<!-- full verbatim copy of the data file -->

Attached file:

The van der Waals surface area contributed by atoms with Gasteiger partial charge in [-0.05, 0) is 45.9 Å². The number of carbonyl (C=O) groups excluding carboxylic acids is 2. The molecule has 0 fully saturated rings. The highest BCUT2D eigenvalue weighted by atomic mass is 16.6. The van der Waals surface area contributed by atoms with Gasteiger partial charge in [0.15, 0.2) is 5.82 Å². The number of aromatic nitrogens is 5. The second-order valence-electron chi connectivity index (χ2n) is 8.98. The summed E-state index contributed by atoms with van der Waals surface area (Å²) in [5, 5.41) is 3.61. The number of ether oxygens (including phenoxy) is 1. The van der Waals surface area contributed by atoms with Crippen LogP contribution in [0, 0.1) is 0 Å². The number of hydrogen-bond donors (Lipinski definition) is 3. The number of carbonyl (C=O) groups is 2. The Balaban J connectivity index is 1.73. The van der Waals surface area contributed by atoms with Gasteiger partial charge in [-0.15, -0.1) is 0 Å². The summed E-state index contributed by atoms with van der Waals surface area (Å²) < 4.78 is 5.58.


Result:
The van der Waals surface area contributed by atoms with Gasteiger partial charge in [-0.05, 0) is 45.9 Å². The number of carbonyl (C=O) groups excluding carboxylic acids is 2. The molecule has 0 fully saturated rings. The highest BCUT2D eigenvalue weighted by atomic mass is 16.6. The van der Waals surface area contributed by atoms with Gasteiger partial charge in [0.15, 0.2) is 5.82 Å². The number of aromatic nitrogens is 5. The second-order valence-electron chi connectivity index (χ2n) is 8.98. The summed E-state index contributed by atoms with van der Waals surface area (Å²) in [5, 5.41) is 3.61. The number of ether oxygens (including phenoxy) is 1. The van der Waals surface area contributed by atoms with Crippen LogP contribution in [0, 0.1) is 0 Å². The number of hydrogen-bond donors (Lipinski definition) is 3. The number of carbonyl (C=O) groups is 2. The Balaban J connectivity index is 1.73. The van der Waals surface area contributed by atoms with Gasteiger partial charge in [-0.15, -0.1) is 0 Å². The summed E-state index contributed by atoms with van der Waals surface area (Å²) < 4.78 is 5.58.